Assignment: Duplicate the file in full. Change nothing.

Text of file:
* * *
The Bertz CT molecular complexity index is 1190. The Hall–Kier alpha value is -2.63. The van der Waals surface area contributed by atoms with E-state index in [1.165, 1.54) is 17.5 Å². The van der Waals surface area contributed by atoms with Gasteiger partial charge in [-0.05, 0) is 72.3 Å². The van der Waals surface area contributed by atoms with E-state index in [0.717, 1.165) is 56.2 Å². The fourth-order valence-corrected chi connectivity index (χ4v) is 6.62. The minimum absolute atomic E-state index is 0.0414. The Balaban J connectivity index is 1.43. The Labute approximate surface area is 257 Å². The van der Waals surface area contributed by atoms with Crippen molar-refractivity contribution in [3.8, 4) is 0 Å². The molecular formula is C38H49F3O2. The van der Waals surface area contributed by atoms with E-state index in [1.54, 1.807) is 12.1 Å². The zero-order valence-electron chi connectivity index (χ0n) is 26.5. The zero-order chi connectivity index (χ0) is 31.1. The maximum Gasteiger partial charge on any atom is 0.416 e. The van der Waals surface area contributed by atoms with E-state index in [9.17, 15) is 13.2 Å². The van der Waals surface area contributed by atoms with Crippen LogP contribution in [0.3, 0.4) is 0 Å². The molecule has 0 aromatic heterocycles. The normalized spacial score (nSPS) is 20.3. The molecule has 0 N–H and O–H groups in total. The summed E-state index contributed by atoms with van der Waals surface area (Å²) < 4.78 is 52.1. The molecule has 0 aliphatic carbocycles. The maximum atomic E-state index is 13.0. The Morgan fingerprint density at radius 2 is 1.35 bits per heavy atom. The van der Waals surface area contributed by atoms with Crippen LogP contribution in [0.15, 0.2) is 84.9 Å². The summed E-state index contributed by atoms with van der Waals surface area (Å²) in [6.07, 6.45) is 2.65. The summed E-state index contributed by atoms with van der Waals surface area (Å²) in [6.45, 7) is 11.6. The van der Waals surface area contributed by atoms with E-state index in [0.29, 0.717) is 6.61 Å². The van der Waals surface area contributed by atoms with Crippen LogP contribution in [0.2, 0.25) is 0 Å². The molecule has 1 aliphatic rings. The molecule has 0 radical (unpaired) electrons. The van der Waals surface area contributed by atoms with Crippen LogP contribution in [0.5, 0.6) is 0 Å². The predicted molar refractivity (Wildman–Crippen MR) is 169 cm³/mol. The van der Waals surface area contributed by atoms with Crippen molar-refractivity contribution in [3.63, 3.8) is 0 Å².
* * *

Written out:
The Bertz CT molecular complexity index is 1190. The Hall–Kier alpha value is -2.63. The van der Waals surface area contributed by atoms with E-state index in [1.165, 1.54) is 17.5 Å². The van der Waals surface area contributed by atoms with Gasteiger partial charge in [-0.05, 0) is 72.3 Å². The van der Waals surface area contributed by atoms with E-state index in [0.717, 1.165) is 56.2 Å². The fourth-order valence-corrected chi connectivity index (χ4v) is 6.62. The minimum absolute atomic E-state index is 0.0414. The Balaban J connectivity index is 1.43. The Labute approximate surface area is 257 Å². The van der Waals surface area contributed by atoms with Crippen molar-refractivity contribution in [3.8, 4) is 0 Å². The molecular formula is C38H49F3O2. The van der Waals surface area contributed by atoms with E-state index in [1.54, 1.807) is 12.1 Å². The zero-order valence-electron chi connectivity index (χ0n) is 26.5. The zero-order chi connectivity index (χ0) is 31.1. The maximum Gasteiger partial charge on any atom is 0.416 e. The van der Waals surface area contributed by atoms with E-state index in [9.17, 15) is 13.2 Å². The van der Waals surface area contributed by atoms with Crippen LogP contribution in [0.3, 0.4) is 0 Å². The molecule has 0 aromatic heterocycles. The normalized spacial score (nSPS) is 20.3. The molecule has 0 N–H and O–H groups in total. The summed E-state index contributed by atoms with van der Waals surface area (Å²) < 4.78 is 52.1. The molecule has 0 aliphatic carbocycles. The maximum atomic E-state index is 13.0. The Morgan fingerprint density at radius 2 is 1.35 bits per heavy atom. The van der Waals surface area contributed by atoms with Crippen LogP contribution in [0.15, 0.2) is 84.9 Å². The summed E-state index contributed by atoms with van der Waals surface area (Å²) in [6.07, 6.45) is 2.65. The summed E-state index contributed by atoms with van der Waals surface area (Å²) in [6.45, 7) is 11.6. The van der Waals surface area contributed by atoms with E-state index in [0.29, 0.717) is 6.61 Å². The van der Waals surface area contributed by atoms with Crippen LogP contribution in [0.2, 0.25) is 0 Å². The molecule has 1 aliphatic rings. The molecule has 0 radical (unpaired) electrons. The van der Waals surface area contributed by atoms with Crippen LogP contribution in [0.5, 0.6) is 0 Å². The predicted molar refractivity (Wildman–Crippen MR) is 169 cm³/mol. The van der Waals surface area contributed by atoms with Crippen molar-refractivity contribution in [3.63, 3.8) is 0 Å².